Mediates the voltage-dependent sodium ion permeability of excitable membranes. Assuming opened or closed conformations in response to the voltage difference across the membrane, the protein forms a sodium-selective channel through which Na(+) ions may pass in accordance with their electrochemical gradient. It is a tetrodotoxin-sensitive Na(+) channel isoform. Plays a role in pain mechanisms, especially in the development of inflammatory pain. Defects in SCN9A are the cause of primary erythermalgia (PERYTHM). It is an autosomal dominant disease characterized by recurrent episodes of severe pain associated with redness and warmth in the feet or hands. Defects in SCN9A are the cause of congenital indifference to pain autosomal recessive (CIPAR); also known as channelopathy-associated insensitivity to pain. A disorder characterized by congenital inability to perceive any form of pain, in any part of the body. All other sensory modalities are preserved and the peripheral and central nervous systems are apparently intact. Patients perceive the sensations of touch, warm and cold temperature, proprioception, tickle and pressure, but not painful stimuli. There is no evidence of a motor or sensory neuropathy, either axonal or demyelinating. Defects in SCN9A are a cause of paroxysmal extreme pain disorder (PEPD); previously known as familial rectal pain (FRP). PEPD is an autosomal dominant paroxysmal disorder of pain and autonomic dysfunction. The distinctive features are paroxysmal episodes of burning pain in the rectal, ocular, and mandibular areas accompanied by autonomic manifestations such as skin flushing. Defects in SCN9A are a cause of generalized epilepsy with febrile seizures plus type 7 (GEFS+7). GEFS+7 is a rare autosomal dominant, familial condition with incomplete penetrance and large intrafamilial variability. Patients display febrile seizures persisting sometimes beyond the age of 6 years and/or a variety of afebrile seizure types. This disease combines febrile seizures, generalized seizures often precipitated by fever at age 6 years or more, and partial seizures, with a variable degree of severity. Defects in SCN9A are the cause of familial febrile convulsions type 3B (FEB3B). FEB3B consists of seizures associated with febrile episodes in childhood without any evidence of intracranial infection or defined pathologic or traumatic cause. It is a common condition, affecting 2-5% of children aged 3 months to 5 years. The majority are simple febrile seizures (generally defined as generalized onset, single seizures with a duration of less than 30 minutes). Complex febrile seizures are characterized by focal onset, duration greater than 30 minutes, and/or more than one seizure in a 24 hour period. The likelihood of developing epilepsy following simple febrile seizures is low. Complex febrile seizures are associated with a moderately increased incidence of epilepsy. Belongs to the sodium channel (TC 1.A.1.10) family. Nav1.7/SCN9A subfamily. 3 isoforms of the human protein are produced by alternative splicing. Note: This description may include information from UniProtKB.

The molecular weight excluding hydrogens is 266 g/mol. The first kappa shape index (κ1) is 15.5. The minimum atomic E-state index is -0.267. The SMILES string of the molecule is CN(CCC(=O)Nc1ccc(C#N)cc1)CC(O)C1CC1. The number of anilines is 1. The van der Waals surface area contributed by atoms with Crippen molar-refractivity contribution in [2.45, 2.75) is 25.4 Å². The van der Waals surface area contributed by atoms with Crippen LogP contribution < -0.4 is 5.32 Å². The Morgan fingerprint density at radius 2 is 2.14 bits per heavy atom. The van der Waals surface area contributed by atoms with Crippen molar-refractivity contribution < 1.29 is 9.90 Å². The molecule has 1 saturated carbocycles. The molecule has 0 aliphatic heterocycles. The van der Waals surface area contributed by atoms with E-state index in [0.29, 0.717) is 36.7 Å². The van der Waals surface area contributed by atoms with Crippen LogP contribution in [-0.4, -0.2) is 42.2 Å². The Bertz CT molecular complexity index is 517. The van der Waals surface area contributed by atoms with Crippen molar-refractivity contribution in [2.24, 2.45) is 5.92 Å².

Protein type: Channel, sodium; Membrane protein, integral; Membrane protein, multi-pass